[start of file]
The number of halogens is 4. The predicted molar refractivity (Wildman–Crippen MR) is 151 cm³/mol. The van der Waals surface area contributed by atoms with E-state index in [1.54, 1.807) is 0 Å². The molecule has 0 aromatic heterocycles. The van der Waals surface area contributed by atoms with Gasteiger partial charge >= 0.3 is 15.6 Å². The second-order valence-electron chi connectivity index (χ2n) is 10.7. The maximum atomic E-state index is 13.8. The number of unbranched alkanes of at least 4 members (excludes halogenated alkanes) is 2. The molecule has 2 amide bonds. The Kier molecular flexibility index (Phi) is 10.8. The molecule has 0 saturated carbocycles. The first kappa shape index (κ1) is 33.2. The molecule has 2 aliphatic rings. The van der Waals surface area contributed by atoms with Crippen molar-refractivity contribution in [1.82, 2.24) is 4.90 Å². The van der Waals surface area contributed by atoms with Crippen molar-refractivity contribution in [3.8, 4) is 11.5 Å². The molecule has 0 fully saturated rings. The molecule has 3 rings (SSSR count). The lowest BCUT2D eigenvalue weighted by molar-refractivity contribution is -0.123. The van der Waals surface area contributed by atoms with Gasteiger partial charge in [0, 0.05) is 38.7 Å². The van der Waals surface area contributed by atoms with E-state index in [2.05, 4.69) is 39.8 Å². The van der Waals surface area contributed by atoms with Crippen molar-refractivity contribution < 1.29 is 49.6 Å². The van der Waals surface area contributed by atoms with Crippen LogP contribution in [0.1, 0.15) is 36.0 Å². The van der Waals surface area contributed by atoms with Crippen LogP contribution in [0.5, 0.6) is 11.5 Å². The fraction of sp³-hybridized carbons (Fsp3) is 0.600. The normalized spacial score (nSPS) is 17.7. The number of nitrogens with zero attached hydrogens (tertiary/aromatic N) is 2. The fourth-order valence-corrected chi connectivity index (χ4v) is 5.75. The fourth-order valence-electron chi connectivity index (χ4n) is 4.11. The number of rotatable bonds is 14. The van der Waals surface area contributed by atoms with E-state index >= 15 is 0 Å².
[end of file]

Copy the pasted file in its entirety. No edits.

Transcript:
The number of halogens is 4. The predicted molar refractivity (Wildman–Crippen MR) is 151 cm³/mol. The van der Waals surface area contributed by atoms with E-state index in [1.54, 1.807) is 0 Å². The molecule has 0 aromatic heterocycles. The van der Waals surface area contributed by atoms with Gasteiger partial charge >= 0.3 is 15.6 Å². The second-order valence-electron chi connectivity index (χ2n) is 10.7. The maximum atomic E-state index is 13.8. The number of unbranched alkanes of at least 4 members (excludes halogenated alkanes) is 2. The molecule has 2 amide bonds. The Kier molecular flexibility index (Phi) is 10.8. The molecule has 0 saturated carbocycles. The first kappa shape index (κ1) is 33.2. The molecule has 2 aliphatic rings. The van der Waals surface area contributed by atoms with Crippen molar-refractivity contribution in [1.82, 2.24) is 4.90 Å². The van der Waals surface area contributed by atoms with Crippen molar-refractivity contribution in [3.8, 4) is 11.5 Å². The molecule has 0 fully saturated rings. The molecule has 3 rings (SSSR count). The lowest BCUT2D eigenvalue weighted by molar-refractivity contribution is -0.123. The van der Waals surface area contributed by atoms with Gasteiger partial charge in [0, 0.05) is 38.7 Å². The van der Waals surface area contributed by atoms with E-state index in [2.05, 4.69) is 39.8 Å². The van der Waals surface area contributed by atoms with Crippen molar-refractivity contribution < 1.29 is 49.6 Å². The van der Waals surface area contributed by atoms with Crippen LogP contribution in [0.1, 0.15) is 36.0 Å². The van der Waals surface area contributed by atoms with Crippen LogP contribution in [0.5, 0.6) is 11.5 Å². The fraction of sp³-hybridized carbons (Fsp3) is 0.600. The normalized spacial score (nSPS) is 17.7. The number of nitrogens with zero attached hydrogens (tertiary/aromatic N) is 2. The fourth-order valence-corrected chi connectivity index (χ4v) is 5.75. The fourth-order valence-electron chi connectivity index (χ4n) is 4.11. The number of rotatable bonds is 14. The van der Waals surface area contributed by atoms with E-state index >= 15 is 0 Å².